Mindy Kaling Gets Candid About Anxiety, Single Parenting and Hard Work

"She just has me. I know at some point I will have to do less, because it’s not like there’s a dad at home picking up some of the slack."

By Elyse Dupre Jun 04, 2019 1:54 PMTags
Mindy KalingNadya Wasylko for <i>Glamour</i>

When fans first met Mindy Kaling, she was playing Kelly Kapoor and writing and producing episodes of The Office. Fast-forward over a decade later, and she's still a triple threat with no plans to slow down.

Over the course of her career, the 39-year-old celebrity has acted in and created several TV series, including The Mindy Project, and has starred in many major films, including Ocean's 8, A Wrinkle in Time and her new movie Late Night. She's also found time to write two New York Times best-sellers and is the mother to her daughter Katherine.

Still, it seems like Kaling wouldn't want it any other way.

"My ambition and the things I want to do have always been about the same," she tells Glamour for its June digital issue. "I haven't found that I'm working less, because it's all just based on an idea of what I want to do. Whether that's a show about a teenage Indian girl for Netflix or an adaptation of Four Weddings on Hulu or a movie with Priyanka Chopra. It's just about the ideas that I have at that time. I usually want to be working on three different TV or film projects while writing something, like a book of essays. That hasn't changed so much, the amount of what I want to do. I think it eventually will. My baby is so little and takes such long naps. She sleeps more than half the day, so I've found it to not be too much of a deterrent. Plus, I'm privileged enough to have child care. In a couple of years, I probably won't want to do quite so many things at once, but right now I still find the work energy giving, not energy depleting."

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While her success can certainly be attributed to her hard work, it should also be attributed to her immense talent.

"I think the stigma with hard work is that it's often at the expense of people thinking you're an artist," she says. "I resent when the characterization of me is that ‘She's only gotten this far from hard work'—the implication being that if you're truly talented, you don't have to work so hard. That's not true. I think there's been a tendency for people to conflate my characters with my personality. The fact of the matter is, I wrote 24 episodes of The Office. That's more than any other person on The Office, but no one can really picture me sitting and doing the hard work of writing the episodes. It's like it doesn't compute to people because I can wear all pink and recreate Beyoncé videos. Do you know what I mean? There's an outdated version of what some people think of me because of the characters I've played. That isn't consistent with who I actually am. I find that a little disappointing."

Nadya Wasylko for <i>Glamour</i>

Still, life in the spotlight isn't always easy. During the interview, the TV star opens up about the anxiety she can feel in certain social situations.

"People may be surprised to hear this, but I think I do have a little social anxiety," she says. "Going to parties where I don't know most of the people is stressful to me. I've always had four friends. I've always felt, not exactly a loner, but…[for example,] I love the Met Gala, but the no-plus-one thing has always been a real stressor for me. Luckily Anna Wintour made it so that you're going to a literal museum, where there's so much to take in. If we weren't going to a museum and just to an event space, I would need to take a Valium or something before I go because it's so stressful to me. That's not really something people know about me, because I am so open to one-on-one conversations like this one."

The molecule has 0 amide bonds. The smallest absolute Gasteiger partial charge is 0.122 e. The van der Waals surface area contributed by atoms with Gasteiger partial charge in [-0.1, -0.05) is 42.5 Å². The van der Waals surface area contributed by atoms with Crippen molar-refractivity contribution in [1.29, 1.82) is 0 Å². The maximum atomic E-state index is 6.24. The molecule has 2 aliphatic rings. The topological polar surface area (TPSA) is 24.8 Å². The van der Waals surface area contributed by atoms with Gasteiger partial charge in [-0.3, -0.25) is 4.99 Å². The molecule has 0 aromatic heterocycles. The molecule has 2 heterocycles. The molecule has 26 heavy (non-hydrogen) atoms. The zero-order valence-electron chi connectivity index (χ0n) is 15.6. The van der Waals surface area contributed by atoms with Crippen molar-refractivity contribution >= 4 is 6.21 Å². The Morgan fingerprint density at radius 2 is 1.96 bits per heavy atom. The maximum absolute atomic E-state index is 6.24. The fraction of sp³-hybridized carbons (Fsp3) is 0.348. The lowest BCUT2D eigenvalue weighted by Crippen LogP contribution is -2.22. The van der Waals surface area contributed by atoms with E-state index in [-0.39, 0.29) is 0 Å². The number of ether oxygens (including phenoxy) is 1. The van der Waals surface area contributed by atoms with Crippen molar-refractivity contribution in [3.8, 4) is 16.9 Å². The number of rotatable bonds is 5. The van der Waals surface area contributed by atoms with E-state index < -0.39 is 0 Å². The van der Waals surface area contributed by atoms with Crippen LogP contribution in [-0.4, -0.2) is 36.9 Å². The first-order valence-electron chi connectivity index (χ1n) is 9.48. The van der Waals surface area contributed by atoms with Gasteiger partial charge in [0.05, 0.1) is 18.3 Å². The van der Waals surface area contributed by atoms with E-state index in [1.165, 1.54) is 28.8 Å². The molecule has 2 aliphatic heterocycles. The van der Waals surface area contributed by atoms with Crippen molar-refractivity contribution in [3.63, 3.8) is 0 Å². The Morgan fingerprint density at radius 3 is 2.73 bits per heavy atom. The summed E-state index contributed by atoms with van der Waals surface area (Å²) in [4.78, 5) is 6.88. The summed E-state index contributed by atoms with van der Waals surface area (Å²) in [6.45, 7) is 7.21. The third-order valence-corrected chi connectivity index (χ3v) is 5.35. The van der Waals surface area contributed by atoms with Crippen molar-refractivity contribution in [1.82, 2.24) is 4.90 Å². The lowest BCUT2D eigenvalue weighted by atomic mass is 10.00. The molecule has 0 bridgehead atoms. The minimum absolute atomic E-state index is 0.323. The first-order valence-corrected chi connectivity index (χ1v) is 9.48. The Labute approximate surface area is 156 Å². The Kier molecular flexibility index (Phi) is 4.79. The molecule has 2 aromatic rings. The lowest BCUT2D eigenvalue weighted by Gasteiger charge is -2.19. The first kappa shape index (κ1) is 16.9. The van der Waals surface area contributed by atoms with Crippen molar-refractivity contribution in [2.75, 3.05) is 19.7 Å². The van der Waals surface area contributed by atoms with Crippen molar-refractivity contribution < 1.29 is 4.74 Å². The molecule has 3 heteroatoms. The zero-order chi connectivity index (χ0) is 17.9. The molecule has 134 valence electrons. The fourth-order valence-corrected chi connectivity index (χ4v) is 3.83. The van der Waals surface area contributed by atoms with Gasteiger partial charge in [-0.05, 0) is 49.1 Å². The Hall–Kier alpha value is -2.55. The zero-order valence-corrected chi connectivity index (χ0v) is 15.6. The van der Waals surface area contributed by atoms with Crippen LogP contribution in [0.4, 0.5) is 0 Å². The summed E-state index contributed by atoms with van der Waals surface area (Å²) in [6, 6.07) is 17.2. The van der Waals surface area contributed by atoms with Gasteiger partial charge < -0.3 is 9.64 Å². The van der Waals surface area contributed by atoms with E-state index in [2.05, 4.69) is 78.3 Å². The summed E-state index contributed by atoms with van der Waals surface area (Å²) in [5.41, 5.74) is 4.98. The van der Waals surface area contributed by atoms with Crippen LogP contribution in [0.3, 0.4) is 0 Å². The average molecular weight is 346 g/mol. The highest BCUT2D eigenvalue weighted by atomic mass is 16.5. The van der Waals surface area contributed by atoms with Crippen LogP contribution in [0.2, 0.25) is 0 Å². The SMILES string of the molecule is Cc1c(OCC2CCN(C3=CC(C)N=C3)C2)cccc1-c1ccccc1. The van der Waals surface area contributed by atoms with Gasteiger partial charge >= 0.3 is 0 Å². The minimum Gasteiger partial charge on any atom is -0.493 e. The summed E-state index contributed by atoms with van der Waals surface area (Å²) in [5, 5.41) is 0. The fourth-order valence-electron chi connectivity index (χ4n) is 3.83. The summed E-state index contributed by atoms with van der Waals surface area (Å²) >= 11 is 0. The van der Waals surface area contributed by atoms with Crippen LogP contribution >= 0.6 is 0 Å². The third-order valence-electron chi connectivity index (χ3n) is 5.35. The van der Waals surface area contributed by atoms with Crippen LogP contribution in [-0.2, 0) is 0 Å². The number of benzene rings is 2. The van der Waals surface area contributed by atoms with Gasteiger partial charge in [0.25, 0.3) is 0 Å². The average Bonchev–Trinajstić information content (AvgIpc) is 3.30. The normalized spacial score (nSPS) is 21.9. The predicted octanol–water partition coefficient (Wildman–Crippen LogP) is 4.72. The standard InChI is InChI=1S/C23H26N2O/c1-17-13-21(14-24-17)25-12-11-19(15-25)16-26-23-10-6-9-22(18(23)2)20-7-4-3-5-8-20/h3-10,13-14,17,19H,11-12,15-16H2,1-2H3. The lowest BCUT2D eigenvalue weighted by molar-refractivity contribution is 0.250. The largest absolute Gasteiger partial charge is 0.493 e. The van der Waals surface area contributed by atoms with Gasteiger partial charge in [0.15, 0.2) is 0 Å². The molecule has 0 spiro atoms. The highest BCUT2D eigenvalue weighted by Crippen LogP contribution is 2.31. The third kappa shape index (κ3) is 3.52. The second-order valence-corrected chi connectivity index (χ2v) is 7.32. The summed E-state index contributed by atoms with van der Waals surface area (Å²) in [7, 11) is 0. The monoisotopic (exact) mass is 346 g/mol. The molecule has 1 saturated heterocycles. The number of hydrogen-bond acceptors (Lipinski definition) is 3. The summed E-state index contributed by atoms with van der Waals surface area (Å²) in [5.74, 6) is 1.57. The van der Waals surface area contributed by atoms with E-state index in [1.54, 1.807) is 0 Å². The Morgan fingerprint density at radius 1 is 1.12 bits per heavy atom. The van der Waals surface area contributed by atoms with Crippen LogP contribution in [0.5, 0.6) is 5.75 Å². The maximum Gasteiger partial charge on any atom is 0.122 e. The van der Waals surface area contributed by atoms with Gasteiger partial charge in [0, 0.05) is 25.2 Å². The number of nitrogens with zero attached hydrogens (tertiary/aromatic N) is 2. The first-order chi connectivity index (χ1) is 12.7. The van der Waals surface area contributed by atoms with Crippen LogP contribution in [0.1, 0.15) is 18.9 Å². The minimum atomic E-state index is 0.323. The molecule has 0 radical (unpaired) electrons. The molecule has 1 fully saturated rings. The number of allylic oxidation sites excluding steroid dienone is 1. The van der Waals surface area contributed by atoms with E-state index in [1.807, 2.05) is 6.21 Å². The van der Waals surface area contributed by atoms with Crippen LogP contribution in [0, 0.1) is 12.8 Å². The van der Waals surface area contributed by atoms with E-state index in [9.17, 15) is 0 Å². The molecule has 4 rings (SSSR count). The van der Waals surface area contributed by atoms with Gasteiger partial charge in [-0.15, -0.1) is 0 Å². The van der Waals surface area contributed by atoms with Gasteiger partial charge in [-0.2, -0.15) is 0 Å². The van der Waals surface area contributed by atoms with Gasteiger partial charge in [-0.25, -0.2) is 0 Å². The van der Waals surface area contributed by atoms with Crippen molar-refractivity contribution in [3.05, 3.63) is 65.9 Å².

She also stresses the importance of keeping her relationships and her life with her daughter private.

"It's really essential to my life that there be something not everybody knows about," she says. "That's a boundary, but it's a very small boundary. Everything else I really don't have any issue sharing."

Kaling gave birth to her first child in December 2017. While the actress tells Glamour she "always knew [she] wanted to be a mom," she says she would have continued to "put it off and put it off." 

"I'm happy that it happened when it did," she tells the publication. "I would have put it off indefinitely. I've seen firsthand the heartbreak of women who have waited to get pregnant [and then it doesn't happen]. For me, my relationship with my mother was such an integral part of my life. Thinking back on our relationship is still such a huge source of my happiness day to day, so I'm so grateful for having Katherine." 

As for the lessons she hopes to pass on to her little one, Kaling says she'd love for her daughter to learn from her example.

"I would love that. I would love for her to admire and try to emulate the way I work, while also not feeling some of the anxieties I have around it," she tells the magazine. "I feel so lucky to give her a comfortable life. Obviously my preference would be that she not go into my career choice, because of how hard it is. You need to harden yourself to get through it. I would love it if her interests lie somewhere else. But the difference is I had my mom and my dad. She just has me. I know at some point I will have to do less, because it's not like there's a dad at home picking up some of the slack. I think that's another reason I work so hard; because I know that when she gets a little bit older, I want to be able to take off more time to spend with her."

To read Kaling's full interview, check out the June digital issue of Glamour.